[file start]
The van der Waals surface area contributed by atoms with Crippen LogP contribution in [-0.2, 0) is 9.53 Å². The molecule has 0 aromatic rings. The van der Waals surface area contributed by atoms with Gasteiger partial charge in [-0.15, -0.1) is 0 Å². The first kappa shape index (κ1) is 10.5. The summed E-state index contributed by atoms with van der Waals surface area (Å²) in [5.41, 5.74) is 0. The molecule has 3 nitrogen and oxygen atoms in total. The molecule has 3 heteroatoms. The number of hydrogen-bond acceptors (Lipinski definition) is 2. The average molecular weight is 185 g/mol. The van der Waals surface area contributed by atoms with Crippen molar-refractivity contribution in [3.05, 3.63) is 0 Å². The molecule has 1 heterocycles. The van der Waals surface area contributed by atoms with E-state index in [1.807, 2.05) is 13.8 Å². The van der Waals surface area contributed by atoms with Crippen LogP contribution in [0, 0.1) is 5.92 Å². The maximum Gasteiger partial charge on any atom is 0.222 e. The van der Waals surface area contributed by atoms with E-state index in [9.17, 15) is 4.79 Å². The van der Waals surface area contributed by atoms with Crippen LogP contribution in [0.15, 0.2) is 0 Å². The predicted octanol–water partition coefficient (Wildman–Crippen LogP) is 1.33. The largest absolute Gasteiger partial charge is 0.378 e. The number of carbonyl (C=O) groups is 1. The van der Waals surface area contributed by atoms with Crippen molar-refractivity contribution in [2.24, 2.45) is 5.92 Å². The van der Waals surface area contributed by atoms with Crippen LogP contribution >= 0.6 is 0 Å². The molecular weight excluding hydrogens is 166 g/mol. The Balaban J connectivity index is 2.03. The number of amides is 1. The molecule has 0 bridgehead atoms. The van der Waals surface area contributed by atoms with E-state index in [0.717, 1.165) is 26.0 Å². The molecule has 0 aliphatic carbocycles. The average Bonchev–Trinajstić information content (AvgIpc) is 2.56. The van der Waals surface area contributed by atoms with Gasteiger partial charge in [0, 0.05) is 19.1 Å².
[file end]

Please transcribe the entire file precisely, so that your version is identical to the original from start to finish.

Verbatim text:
The van der Waals surface area contributed by atoms with Crippen LogP contribution in [-0.2, 0) is 9.53 Å². The molecule has 0 aromatic rings. The van der Waals surface area contributed by atoms with Gasteiger partial charge in [-0.15, -0.1) is 0 Å². The first kappa shape index (κ1) is 10.5. The summed E-state index contributed by atoms with van der Waals surface area (Å²) in [5.41, 5.74) is 0. The molecule has 3 nitrogen and oxygen atoms in total. The molecule has 3 heteroatoms. The number of hydrogen-bond acceptors (Lipinski definition) is 2. The average molecular weight is 185 g/mol. The van der Waals surface area contributed by atoms with Crippen molar-refractivity contribution in [3.05, 3.63) is 0 Å². The molecule has 1 heterocycles. The van der Waals surface area contributed by atoms with E-state index in [1.807, 2.05) is 13.8 Å². The van der Waals surface area contributed by atoms with Crippen LogP contribution in [0, 0.1) is 5.92 Å². The maximum Gasteiger partial charge on any atom is 0.222 e. The van der Waals surface area contributed by atoms with E-state index in [9.17, 15) is 4.79 Å². The van der Waals surface area contributed by atoms with Crippen LogP contribution in [0.15, 0.2) is 0 Å². The predicted octanol–water partition coefficient (Wildman–Crippen LogP) is 1.33. The largest absolute Gasteiger partial charge is 0.378 e. The number of carbonyl (C=O) groups is 1. The van der Waals surface area contributed by atoms with Crippen molar-refractivity contribution in [2.24, 2.45) is 5.92 Å². The van der Waals surface area contributed by atoms with Crippen LogP contribution >= 0.6 is 0 Å². The molecular weight excluding hydrogens is 166 g/mol. The Balaban J connectivity index is 2.03. The number of amides is 1. The molecule has 0 bridgehead atoms. The van der Waals surface area contributed by atoms with E-state index in [0.717, 1.165) is 26.0 Å². The molecule has 0 aliphatic carbocycles. The average Bonchev–Trinajstić information content (AvgIpc) is 2.56. The van der Waals surface area contributed by atoms with Gasteiger partial charge in [0, 0.05) is 19.1 Å².